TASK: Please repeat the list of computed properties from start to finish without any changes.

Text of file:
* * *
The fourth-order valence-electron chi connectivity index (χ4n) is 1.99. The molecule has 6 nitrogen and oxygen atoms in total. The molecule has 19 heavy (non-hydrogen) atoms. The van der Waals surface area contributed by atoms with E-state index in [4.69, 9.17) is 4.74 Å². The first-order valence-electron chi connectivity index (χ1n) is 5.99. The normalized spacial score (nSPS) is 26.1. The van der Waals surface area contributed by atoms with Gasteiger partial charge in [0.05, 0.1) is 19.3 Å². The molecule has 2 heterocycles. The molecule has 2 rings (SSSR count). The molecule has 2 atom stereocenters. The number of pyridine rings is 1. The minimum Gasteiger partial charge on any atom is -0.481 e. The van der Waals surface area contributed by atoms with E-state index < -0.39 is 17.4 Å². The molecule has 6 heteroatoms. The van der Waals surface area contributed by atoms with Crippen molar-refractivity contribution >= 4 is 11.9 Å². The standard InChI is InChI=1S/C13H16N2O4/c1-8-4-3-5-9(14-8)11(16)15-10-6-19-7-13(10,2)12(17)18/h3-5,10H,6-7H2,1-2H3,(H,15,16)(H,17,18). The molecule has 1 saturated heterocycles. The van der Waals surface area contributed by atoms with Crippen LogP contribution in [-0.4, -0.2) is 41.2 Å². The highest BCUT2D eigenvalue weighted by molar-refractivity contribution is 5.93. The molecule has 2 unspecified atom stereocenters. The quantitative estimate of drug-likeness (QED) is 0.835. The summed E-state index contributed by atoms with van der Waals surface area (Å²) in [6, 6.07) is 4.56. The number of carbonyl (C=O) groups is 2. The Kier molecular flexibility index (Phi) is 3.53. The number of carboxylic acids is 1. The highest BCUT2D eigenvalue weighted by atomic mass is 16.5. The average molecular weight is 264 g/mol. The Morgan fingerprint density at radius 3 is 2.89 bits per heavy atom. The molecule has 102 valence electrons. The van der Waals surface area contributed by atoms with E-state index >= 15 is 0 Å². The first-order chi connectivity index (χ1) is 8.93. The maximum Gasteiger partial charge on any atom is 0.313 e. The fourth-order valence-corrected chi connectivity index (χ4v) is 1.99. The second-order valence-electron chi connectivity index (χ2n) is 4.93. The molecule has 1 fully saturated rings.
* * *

The fourth-order valence-electron chi connectivity index (χ4n) is 1.99. The molecule has 6 nitrogen and oxygen atoms in total. The molecule has 19 heavy (non-hydrogen) atoms. The van der Waals surface area contributed by atoms with E-state index in [4.69, 9.17) is 4.74 Å². The first-order valence-electron chi connectivity index (χ1n) is 5.99. The normalized spacial score (nSPS) is 26.1. The van der Waals surface area contributed by atoms with Gasteiger partial charge in [0.05, 0.1) is 19.3 Å². The molecule has 2 heterocycles. The molecule has 2 rings (SSSR count). The molecule has 2 atom stereocenters. The number of pyridine rings is 1. The minimum Gasteiger partial charge on any atom is -0.481 e. The van der Waals surface area contributed by atoms with E-state index < -0.39 is 17.4 Å². The molecule has 6 heteroatoms. The van der Waals surface area contributed by atoms with Crippen molar-refractivity contribution >= 4 is 11.9 Å². The standard InChI is InChI=1S/C13H16N2O4/c1-8-4-3-5-9(14-8)11(16)15-10-6-19-7-13(10,2)12(17)18/h3-5,10H,6-7H2,1-2H3,(H,15,16)(H,17,18). The molecule has 1 saturated heterocycles. The van der Waals surface area contributed by atoms with Crippen LogP contribution in [-0.4, -0.2) is 41.2 Å². The highest BCUT2D eigenvalue weighted by molar-refractivity contribution is 5.93. The molecule has 2 unspecified atom stereocenters. The quantitative estimate of drug-likeness (QED) is 0.835. The summed E-state index contributed by atoms with van der Waals surface area (Å²) in [6, 6.07) is 4.56. The number of carbonyl (C=O) groups is 2. The Kier molecular flexibility index (Phi) is 3.53. The number of carboxylic acids is 1. The highest BCUT2D eigenvalue weighted by atomic mass is 16.5. The average molecular weight is 264 g/mol. The Morgan fingerprint density at radius 3 is 2.89 bits per heavy atom. The molecule has 102 valence electrons. The van der Waals surface area contributed by atoms with E-state index >= 15 is 0 Å². The first-order chi connectivity index (χ1) is 8.93. The maximum Gasteiger partial charge on any atom is 0.313 e. The fourth-order valence-corrected chi connectivity index (χ4v) is 1.99. The second-order valence-electron chi connectivity index (χ2n) is 4.93. The molecule has 1 fully saturated rings.